The Way It Looks from Here
The Way It Looks from Here
Contemporary Canadian Writing on Sports
Vintage Books Canada, Paperback, 9780676973525, 448pp.
Publication Date: November 1, 2005
It's all here: classic reports on Canada's great sporting triumphs, from Joe Carter's World Series--winning home run for the Toronto Blue Jays in 1993 to the excitement of the back-to-back men's and women's hockey gold medals in Salt Lake City. Stephen Brunt gives an entire section to writers who, unlike those covering other beats, must work tightly by the clock, submitting their stories just as soon as the action for the day is over. But he has also chosen our best writers' more thoughtful pieces on our national obsessions--such as Ed Willes on the WHA's seven tumultuous years and Wayne Johnston on the Original Six--and a good sampling of the great sportswriters such as Trent Frayne, Peter Gzowski and Milt Dunnell. The net effect is an examination of the deep role sport plays in our lives and imaginations, in our sense of self and nationhood.
Stephen Brunt has cast his net widely. He includes superb stories of lower profile Canadian sports such as wrestling and horse racing, even Monster Truck battles, and allows space for his own unequalled and unforgettable profiles of Muhammad Ali and Mike Tyson, as well as his post-mortem on Ben Johnson''s fall from grace.
Full of triumph and heartbreak, great writing and great passions -- and a few wonderful surprises -- this book will be essential reading for every serious sports fan.
- Ian Brown on the stud-horse business
- Christie Blatchford on the 2003 Women's Olympic Hockey Gold
- Rosie DiManno on the Men's
- James Christie on Ben Johnson's 1988 Olympic triumph in Seoul
- Michael Faber on Pat Burns
- Red Fisher on Lemieux and Gretzky at the 1987 Canada Cup
- Trent Frayne on Canadian Open golf champ Ken Green deciding to play Sun City during apartheid
- Bruce Grierson on Canada's best squash player
- Peter Gzowski on the Oilers with Gretzky
- Tom Hawthorn on John Brophy's last brawl
- Brian Hutchinson on Owen Hart's widow's revenge
- Wayne Johnston on the Montreal Canadiens
- Guy Lawson on curling
- Allan Maki on the 1989 Hamilton-Saskatchewan Grey Cup
- Dave Perkins on the biggest home run in World Series history
- Mordecai Richler on snooker's Cliff Thorburn
- Steve Simmons on Donovan Bailey
- Mike Ulmer on Cujo's charm
Stephen Brunt is Canada's premier sportswriter and commentator. He is the lead columnist for Toronto's Globe and Mail and won the Michener Award for his piece on negligence and corruption in boxing. He was nominated for Canada's National Newspaper Award for his account of meeting with Ali.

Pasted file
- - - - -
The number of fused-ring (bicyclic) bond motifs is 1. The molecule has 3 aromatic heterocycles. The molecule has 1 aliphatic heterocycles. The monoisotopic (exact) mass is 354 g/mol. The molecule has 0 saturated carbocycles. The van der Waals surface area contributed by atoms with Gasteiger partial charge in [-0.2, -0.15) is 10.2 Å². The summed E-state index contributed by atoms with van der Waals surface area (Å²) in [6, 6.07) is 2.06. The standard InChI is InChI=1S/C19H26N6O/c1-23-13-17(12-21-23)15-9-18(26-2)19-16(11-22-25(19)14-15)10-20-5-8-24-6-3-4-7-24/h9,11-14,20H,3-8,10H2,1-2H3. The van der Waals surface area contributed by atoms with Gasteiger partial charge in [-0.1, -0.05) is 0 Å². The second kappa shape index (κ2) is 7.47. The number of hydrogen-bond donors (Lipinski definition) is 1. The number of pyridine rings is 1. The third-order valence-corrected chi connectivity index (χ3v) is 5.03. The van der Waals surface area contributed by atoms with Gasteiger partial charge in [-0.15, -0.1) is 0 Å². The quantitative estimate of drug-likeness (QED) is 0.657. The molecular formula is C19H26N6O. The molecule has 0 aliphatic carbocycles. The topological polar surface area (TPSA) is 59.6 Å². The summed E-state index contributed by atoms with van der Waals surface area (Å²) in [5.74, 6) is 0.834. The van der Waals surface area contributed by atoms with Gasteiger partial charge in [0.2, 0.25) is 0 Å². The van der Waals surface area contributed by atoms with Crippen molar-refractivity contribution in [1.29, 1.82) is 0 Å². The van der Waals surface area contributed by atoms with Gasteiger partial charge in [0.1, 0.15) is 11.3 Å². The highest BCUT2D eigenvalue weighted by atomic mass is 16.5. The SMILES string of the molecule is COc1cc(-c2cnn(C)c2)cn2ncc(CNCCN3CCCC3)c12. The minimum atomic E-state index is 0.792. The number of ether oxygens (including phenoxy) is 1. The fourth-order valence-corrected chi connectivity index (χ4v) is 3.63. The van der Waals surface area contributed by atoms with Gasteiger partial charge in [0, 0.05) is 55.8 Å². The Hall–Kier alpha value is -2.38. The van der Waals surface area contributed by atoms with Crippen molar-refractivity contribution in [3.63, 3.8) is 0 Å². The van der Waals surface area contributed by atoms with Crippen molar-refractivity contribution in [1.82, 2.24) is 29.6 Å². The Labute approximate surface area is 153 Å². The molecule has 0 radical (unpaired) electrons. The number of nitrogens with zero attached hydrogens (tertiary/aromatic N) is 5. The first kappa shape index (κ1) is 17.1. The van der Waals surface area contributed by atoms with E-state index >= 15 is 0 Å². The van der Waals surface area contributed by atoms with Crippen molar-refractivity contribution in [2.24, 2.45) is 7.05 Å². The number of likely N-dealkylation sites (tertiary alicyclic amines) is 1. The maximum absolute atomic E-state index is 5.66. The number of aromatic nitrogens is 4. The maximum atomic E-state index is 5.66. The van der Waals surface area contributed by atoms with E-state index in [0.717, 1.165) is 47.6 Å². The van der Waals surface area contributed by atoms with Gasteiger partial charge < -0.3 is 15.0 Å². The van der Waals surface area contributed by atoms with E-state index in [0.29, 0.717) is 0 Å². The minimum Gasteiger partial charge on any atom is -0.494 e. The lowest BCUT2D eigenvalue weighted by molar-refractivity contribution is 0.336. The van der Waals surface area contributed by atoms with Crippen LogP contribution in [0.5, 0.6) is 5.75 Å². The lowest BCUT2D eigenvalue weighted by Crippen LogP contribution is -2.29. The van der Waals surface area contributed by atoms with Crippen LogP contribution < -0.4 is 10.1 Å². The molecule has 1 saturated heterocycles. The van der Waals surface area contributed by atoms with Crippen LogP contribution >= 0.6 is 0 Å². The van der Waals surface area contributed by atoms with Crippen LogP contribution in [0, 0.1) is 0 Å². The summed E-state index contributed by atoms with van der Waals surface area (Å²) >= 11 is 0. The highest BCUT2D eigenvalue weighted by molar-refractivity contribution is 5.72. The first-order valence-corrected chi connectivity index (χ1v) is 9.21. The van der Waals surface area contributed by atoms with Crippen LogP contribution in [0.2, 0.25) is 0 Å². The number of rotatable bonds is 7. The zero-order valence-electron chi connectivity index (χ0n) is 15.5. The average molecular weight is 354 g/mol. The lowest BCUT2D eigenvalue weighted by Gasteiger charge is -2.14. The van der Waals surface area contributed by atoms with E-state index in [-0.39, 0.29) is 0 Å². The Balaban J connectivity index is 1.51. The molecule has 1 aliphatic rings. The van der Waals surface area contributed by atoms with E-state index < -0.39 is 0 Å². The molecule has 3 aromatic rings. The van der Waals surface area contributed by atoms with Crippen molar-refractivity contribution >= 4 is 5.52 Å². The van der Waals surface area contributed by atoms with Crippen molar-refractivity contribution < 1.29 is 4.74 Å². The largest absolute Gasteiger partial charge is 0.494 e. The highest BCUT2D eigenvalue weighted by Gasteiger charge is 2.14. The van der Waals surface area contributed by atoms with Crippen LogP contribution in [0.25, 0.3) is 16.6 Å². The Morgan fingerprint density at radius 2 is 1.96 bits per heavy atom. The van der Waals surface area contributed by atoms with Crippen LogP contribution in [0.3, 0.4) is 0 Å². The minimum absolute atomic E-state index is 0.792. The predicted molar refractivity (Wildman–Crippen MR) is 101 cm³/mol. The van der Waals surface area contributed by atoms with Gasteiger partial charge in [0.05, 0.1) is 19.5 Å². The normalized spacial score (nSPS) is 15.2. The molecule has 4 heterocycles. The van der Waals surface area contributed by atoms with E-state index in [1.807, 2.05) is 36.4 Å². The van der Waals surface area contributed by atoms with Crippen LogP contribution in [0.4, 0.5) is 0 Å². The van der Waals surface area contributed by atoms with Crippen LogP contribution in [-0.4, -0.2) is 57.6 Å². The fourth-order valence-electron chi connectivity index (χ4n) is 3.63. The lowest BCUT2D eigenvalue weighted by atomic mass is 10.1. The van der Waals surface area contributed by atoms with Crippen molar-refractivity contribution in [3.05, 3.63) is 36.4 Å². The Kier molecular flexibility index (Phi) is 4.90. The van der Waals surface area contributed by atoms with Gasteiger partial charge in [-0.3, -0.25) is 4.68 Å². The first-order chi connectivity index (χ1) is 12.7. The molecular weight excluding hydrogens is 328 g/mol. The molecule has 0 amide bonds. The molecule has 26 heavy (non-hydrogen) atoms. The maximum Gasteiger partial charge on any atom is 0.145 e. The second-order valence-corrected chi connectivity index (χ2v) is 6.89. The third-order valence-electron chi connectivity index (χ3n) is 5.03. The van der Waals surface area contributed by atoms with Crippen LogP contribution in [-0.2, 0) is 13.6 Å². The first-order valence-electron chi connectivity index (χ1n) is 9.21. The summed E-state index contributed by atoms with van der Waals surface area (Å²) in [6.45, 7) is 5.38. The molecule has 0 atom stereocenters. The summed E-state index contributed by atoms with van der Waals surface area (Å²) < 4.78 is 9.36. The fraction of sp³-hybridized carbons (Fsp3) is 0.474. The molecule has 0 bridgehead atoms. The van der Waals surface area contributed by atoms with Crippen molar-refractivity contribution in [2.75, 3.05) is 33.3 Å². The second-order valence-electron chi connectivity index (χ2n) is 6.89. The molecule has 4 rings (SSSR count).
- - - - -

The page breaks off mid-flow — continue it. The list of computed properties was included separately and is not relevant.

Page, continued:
"[A] brilliant compilation."
"What drives a Bobby Orr to push along on wrecked knees? How was Wayne Gretzky able to see patterns opening up on a rush before they did? Why did Tim Raines risk all his potential on cocaine? Not all of the answers are to be found in this eclectic and intentionally quirky collection of exceptional Canadian sports reportage, but the questions are posed frankly and with no ulterior motive beyond sincere curiosity."
—Ottawa Citizen, Feb 6, 2005
"The way it looks from here is pretty darn good. With Mordecai Richler writing on former world snooker champion Cliff Thorburn of Victoria, Peter Gzowski on Gretzky, Ken Dryden on saving hockey and Stephen Brunt on the still unforgiven Ben Johnson, how can it not be?... These varied and mostly well-chosen pieces reflect [the Canadian] understated yet sometimes surprisingly feisty national sporting character."
—The Times-Colonist (Victoria)
"[Brunt] has assembled an eclectic and intentionally quirky collection of exceptional Canadian sports reportage. . . . As a whole, [the selections] explore what it is about sports that captivates so many of us. . . . Questions are posed frankly and with no ulterior motive beyond sincere curiosity."
—The Gazette (Montreal)
"Skillfully selected.… sure to take readers back to a more innocent time — when Wayne Gretzky was the world’s greatest hockey player, not a Hockey Canada executive, Ben Johnson was the world’s fastest human, not a drug cheat, and the Montreal Expos and Toronto Blue Jays were at the top of the baseball world and had more than a few thousand fans in the stands per game to witness it."
—Winnipeg Free Press
"Brunt’s good choices … sew past to present to future with magical stitches."
Praise for Facing Ali:
• A Globe 100 Best Book of the Year
• A Sports Illustrated Book of the Year
“These are men of substance, worth getting to know. Brunt does them justice, but the author has done something even more impressive: He has found something new to report about Muhammad Ali.”
“Stephen Brunt’s method of revealing the human story is as rich as it is simple. . . . The 15 stories in Facing Ali are elicited with a respect and appreciation that is simply too rare in sports reporting these days. Boxing desperately needs more coverage that combines Brunt’s technical knowledge with his writerly interest in these human stories upon which all prize fighting is based.”
—The Globe and Mail
“Facing Ali is a work of wit and insight. It goes the distance.”
—The Vancouver Sun